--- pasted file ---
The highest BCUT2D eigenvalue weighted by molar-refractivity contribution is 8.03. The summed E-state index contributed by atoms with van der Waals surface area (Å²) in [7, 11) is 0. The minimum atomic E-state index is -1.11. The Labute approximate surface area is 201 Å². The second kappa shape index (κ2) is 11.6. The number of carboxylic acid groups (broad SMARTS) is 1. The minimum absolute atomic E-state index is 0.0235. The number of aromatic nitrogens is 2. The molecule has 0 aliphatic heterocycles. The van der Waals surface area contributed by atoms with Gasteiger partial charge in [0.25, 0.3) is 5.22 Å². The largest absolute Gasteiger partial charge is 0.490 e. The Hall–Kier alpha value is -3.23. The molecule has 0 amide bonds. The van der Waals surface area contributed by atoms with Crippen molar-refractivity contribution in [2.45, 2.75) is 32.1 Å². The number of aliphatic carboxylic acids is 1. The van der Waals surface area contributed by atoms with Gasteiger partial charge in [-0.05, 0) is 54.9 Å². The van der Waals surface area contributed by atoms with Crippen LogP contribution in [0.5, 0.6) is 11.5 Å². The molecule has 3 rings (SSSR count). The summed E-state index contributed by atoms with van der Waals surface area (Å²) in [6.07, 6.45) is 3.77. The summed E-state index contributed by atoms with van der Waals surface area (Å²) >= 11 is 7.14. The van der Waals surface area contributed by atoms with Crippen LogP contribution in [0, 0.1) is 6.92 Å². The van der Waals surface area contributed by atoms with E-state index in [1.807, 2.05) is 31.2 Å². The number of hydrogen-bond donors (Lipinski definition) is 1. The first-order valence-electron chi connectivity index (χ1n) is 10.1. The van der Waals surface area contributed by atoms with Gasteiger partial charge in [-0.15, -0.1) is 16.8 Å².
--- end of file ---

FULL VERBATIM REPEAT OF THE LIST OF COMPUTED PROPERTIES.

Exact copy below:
The highest BCUT2D eigenvalue weighted by molar-refractivity contribution is 8.03. The summed E-state index contributed by atoms with van der Waals surface area (Å²) in [7, 11) is 0. The minimum atomic E-state index is -1.11. The Labute approximate surface area is 201 Å². The second kappa shape index (κ2) is 11.6. The number of carboxylic acid groups (broad SMARTS) is 1. The minimum absolute atomic E-state index is 0.0235. The number of aromatic nitrogens is 2. The molecule has 0 aliphatic heterocycles. The van der Waals surface area contributed by atoms with Gasteiger partial charge in [0.25, 0.3) is 5.22 Å². The largest absolute Gasteiger partial charge is 0.490 e. The Hall–Kier alpha value is -3.23. The molecule has 0 amide bonds. The van der Waals surface area contributed by atoms with Crippen molar-refractivity contribution in [2.45, 2.75) is 32.1 Å². The number of aliphatic carboxylic acids is 1. The van der Waals surface area contributed by atoms with Gasteiger partial charge in [-0.05, 0) is 54.9 Å². The van der Waals surface area contributed by atoms with Crippen LogP contribution in [0.5, 0.6) is 11.5 Å². The molecule has 3 rings (SSSR count). The summed E-state index contributed by atoms with van der Waals surface area (Å²) in [6.07, 6.45) is 3.77. The summed E-state index contributed by atoms with van der Waals surface area (Å²) >= 11 is 7.14. The van der Waals surface area contributed by atoms with Crippen LogP contribution in [0, 0.1) is 6.92 Å². The van der Waals surface area contributed by atoms with E-state index in [1.807, 2.05) is 31.2 Å². The number of hydrogen-bond donors (Lipinski definition) is 1. The first-order valence-electron chi connectivity index (χ1n) is 10.1. The van der Waals surface area contributed by atoms with Gasteiger partial charge in [-0.15, -0.1) is 16.8 Å².